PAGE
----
Sensing a big opportunity, many charities are looking for ways to entice the newest wave of potential givers. While many nonprofit organizations discount Generation Y as being too young to make a dent in their coffers, others see a big opportunity. At more than 70 million Americans, Generation Y is bigger than Generation X and comparable in size to the baby-boom generation. Although Generation Y seems more difficult to reach than previous generations, some of this may be accounted for by the massive difference between them and their parents. Young givers have different propensities and interests from their parents, and when they are reached, they also can make significant contributions to nonprofit works.
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Charity's Youth Movement: Children and Teenagers Take on Nonprofit Leadership Roles
Domenica Marchetti. The Chronicle of Philanthropy, January 9, 2003.
Teenagers are becoming vital players in the nonprofit world by starting their own charities, sitting on grant-making boards, raising money, volunteering, and leading efforts to solve problems in their neighborhoods, schools and beyond. Nonprofit leaders say the number of kids doing charity work today—and the extent of their philanthropic commitments—reflects the payoff of nearly two decades of work by nonprofit and government leaders to increase teenage involvement.
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Changing the Face of Giving: An Assessment of Youth Philanthropy
Matt Rosen. Youth Leadership Institute and the James Irvine Foundation.
Youth philanthropy is spreading. Occurring in more than 250 programs across the nation, the practice of giving young people a voice and role in grant-making is evolving from sporadic experiment to emerging movement. This extensive 50-page report, commissioned by the James Irvine Foundation and written by the Youth Leadership Institute, gives summaries and detailed analysis as it examines youth philanthropy and recommends future directions for the field.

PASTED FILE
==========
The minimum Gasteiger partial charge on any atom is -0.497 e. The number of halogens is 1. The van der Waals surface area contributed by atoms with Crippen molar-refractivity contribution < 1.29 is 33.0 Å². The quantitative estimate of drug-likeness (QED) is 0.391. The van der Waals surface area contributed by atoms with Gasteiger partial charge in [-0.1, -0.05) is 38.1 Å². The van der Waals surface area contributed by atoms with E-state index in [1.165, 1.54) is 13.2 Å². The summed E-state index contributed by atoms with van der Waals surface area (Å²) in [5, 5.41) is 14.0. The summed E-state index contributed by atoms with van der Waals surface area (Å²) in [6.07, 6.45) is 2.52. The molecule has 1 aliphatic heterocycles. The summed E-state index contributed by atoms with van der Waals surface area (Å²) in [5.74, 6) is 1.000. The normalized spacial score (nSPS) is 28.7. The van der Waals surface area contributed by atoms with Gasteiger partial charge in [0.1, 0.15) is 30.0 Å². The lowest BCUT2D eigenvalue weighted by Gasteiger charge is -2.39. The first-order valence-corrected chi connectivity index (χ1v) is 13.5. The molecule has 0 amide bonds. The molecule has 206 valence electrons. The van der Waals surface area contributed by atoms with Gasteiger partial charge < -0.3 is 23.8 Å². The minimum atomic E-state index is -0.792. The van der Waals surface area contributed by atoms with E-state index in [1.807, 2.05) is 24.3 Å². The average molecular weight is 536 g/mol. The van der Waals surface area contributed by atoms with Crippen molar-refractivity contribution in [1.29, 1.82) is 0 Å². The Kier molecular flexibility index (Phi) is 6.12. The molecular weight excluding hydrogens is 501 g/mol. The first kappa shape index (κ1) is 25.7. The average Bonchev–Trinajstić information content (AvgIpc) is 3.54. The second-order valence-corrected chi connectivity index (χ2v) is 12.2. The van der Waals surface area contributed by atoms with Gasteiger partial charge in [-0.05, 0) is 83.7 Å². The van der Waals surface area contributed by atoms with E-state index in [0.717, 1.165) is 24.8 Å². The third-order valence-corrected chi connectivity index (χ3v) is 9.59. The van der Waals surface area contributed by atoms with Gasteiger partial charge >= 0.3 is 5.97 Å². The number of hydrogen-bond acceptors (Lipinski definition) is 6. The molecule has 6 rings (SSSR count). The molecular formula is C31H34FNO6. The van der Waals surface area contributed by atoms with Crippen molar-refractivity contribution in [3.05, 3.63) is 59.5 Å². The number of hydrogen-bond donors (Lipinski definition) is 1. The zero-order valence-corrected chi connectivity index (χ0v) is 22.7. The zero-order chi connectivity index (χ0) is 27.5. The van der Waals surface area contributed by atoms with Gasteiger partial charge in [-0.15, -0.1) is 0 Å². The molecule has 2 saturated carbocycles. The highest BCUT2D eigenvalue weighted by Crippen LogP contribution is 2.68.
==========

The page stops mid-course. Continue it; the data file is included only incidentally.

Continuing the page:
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High-School Senior and Peers Are a Growing Force for Philanthropy
Debra E. Blum. The Chronicle of Philanthropy, January 13, 2000.
Charities are beginning to look to the younger generation of teenagers as a vital force in the philanthropic world as emerging programs in philanthropy around the country seek to get young people more involved—as decision makers, fund raisers or key volunteers. But even as more charities reach out to young people, the growing appeal of philanthropy may be coming from the kids themselves. Observers note that kids today are more knowledgeable about social issues than in the past—in part because so much information is available on the Internet—and thus are more motivated to become involved. Community-service requirements and school classes that teach youngsters about civic involvement and volunteerism also may be boosting interest in charitable work. In addition more young people simply may be acting on their natural tendencies to try things in new ways and to follow the example of peers.
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Youth Service Fuels Charity: Adults Give More Time and Money If They Volunteered as Youngsters, Report Says
Philanthropy Journal, November 20, 2002.
As stated in a report by Independent Sector and Youth Service America, youth is a driving force in American philanthropy. Americans who volunteer when young are more generous adult donors and volunteers than are those who don’t volunteer when young. “The clear message of Independent Sector’s research is that the future of individual nonprofit organizations, the volunteer sector and society as a whole depends on young people finding meaningful opportunities to serve,” says Silvia Golembek, vice president for programs at Youth Service America. “If adults who volunteered as children contribute more of their time and money to charitable organizations than those who did not have service experience in childhood, then plainly an investment in today’s youth volunteers is an investment in the future.”